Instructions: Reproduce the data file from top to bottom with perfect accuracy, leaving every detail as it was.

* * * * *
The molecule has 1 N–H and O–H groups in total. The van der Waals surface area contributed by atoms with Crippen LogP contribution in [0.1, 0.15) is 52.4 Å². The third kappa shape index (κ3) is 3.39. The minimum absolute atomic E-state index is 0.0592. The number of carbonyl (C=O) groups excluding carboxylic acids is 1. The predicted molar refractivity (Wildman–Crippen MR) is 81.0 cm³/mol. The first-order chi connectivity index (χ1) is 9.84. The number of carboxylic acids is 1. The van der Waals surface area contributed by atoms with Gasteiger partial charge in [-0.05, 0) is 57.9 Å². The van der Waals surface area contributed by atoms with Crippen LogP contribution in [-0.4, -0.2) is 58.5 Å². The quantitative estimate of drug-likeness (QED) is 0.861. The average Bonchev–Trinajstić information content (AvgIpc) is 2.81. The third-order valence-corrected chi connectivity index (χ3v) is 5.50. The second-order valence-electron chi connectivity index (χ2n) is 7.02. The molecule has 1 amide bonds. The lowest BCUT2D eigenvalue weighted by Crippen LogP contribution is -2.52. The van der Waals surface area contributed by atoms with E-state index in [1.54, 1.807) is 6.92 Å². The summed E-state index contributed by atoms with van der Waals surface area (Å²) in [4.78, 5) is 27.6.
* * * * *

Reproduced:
The molecule has 1 N–H and O–H groups in total. The van der Waals surface area contributed by atoms with Crippen LogP contribution in [0.1, 0.15) is 52.4 Å². The third kappa shape index (κ3) is 3.39. The minimum absolute atomic E-state index is 0.0592. The number of carbonyl (C=O) groups excluding carboxylic acids is 1. The predicted molar refractivity (Wildman–Crippen MR) is 81.0 cm³/mol. The first-order chi connectivity index (χ1) is 9.84. The number of carboxylic acids is 1. The van der Waals surface area contributed by atoms with Gasteiger partial charge in [-0.05, 0) is 57.9 Å². The van der Waals surface area contributed by atoms with Crippen LogP contribution in [-0.4, -0.2) is 58.5 Å². The quantitative estimate of drug-likeness (QED) is 0.861. The average Bonchev–Trinajstić information content (AvgIpc) is 2.81. The third-order valence-corrected chi connectivity index (χ3v) is 5.50. The second-order valence-electron chi connectivity index (χ2n) is 7.02. The molecule has 1 amide bonds. The lowest BCUT2D eigenvalue weighted by Crippen LogP contribution is -2.52. The van der Waals surface area contributed by atoms with E-state index in [1.54, 1.807) is 6.92 Å². The summed E-state index contributed by atoms with van der Waals surface area (Å²) in [4.78, 5) is 27.6.